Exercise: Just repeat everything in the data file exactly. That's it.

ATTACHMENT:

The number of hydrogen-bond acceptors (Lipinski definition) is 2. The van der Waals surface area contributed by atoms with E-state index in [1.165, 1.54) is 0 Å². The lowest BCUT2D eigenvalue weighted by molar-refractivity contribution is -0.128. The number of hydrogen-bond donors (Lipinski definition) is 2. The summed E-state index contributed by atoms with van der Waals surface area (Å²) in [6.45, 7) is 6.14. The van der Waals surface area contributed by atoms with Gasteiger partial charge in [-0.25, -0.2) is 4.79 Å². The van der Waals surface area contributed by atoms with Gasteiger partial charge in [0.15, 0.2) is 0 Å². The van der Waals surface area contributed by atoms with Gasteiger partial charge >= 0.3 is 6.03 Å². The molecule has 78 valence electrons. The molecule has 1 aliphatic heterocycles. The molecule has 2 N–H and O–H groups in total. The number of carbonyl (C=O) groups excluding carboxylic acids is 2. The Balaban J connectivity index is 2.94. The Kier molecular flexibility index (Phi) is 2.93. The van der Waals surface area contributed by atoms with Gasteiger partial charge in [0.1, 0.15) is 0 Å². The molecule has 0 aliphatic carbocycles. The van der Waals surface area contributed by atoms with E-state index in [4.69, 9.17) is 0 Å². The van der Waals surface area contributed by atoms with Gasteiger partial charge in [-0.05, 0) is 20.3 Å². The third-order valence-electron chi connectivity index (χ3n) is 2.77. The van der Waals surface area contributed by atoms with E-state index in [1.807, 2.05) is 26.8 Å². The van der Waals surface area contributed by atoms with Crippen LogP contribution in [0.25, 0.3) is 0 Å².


The number of hydrogen-bond acceptors (Lipinski definition) is 2. The van der Waals surface area contributed by atoms with E-state index in [1.165, 1.54) is 0 Å². The lowest BCUT2D eigenvalue weighted by molar-refractivity contribution is -0.128. The number of hydrogen-bond donors (Lipinski definition) is 2. The summed E-state index contributed by atoms with van der Waals surface area (Å²) in [6.45, 7) is 6.14. The van der Waals surface area contributed by atoms with Gasteiger partial charge in [-0.25, -0.2) is 4.79 Å². The van der Waals surface area contributed by atoms with Gasteiger partial charge in [0.15, 0.2) is 0 Å². The van der Waals surface area contributed by atoms with Gasteiger partial charge >= 0.3 is 6.03 Å². The molecule has 78 valence electrons. The molecule has 1 aliphatic heterocycles. The molecule has 2 N–H and O–H groups in total. The number of carbonyl (C=O) groups excluding carboxylic acids is 2. The Balaban J connectivity index is 2.94. The Kier molecular flexibility index (Phi) is 2.93. The van der Waals surface area contributed by atoms with Gasteiger partial charge in [0.1, 0.15) is 0 Å². The molecule has 0 aliphatic carbocycles. The van der Waals surface area contributed by atoms with E-state index in [4.69, 9.17) is 0 Å². The van der Waals surface area contributed by atoms with Gasteiger partial charge in [-0.05, 0) is 20.3 Å². The third-order valence-electron chi connectivity index (χ3n) is 2.77. The van der Waals surface area contributed by atoms with E-state index in [1.807, 2.05) is 26.8 Å². The van der Waals surface area contributed by atoms with Crippen LogP contribution in [0.25, 0.3) is 0 Å².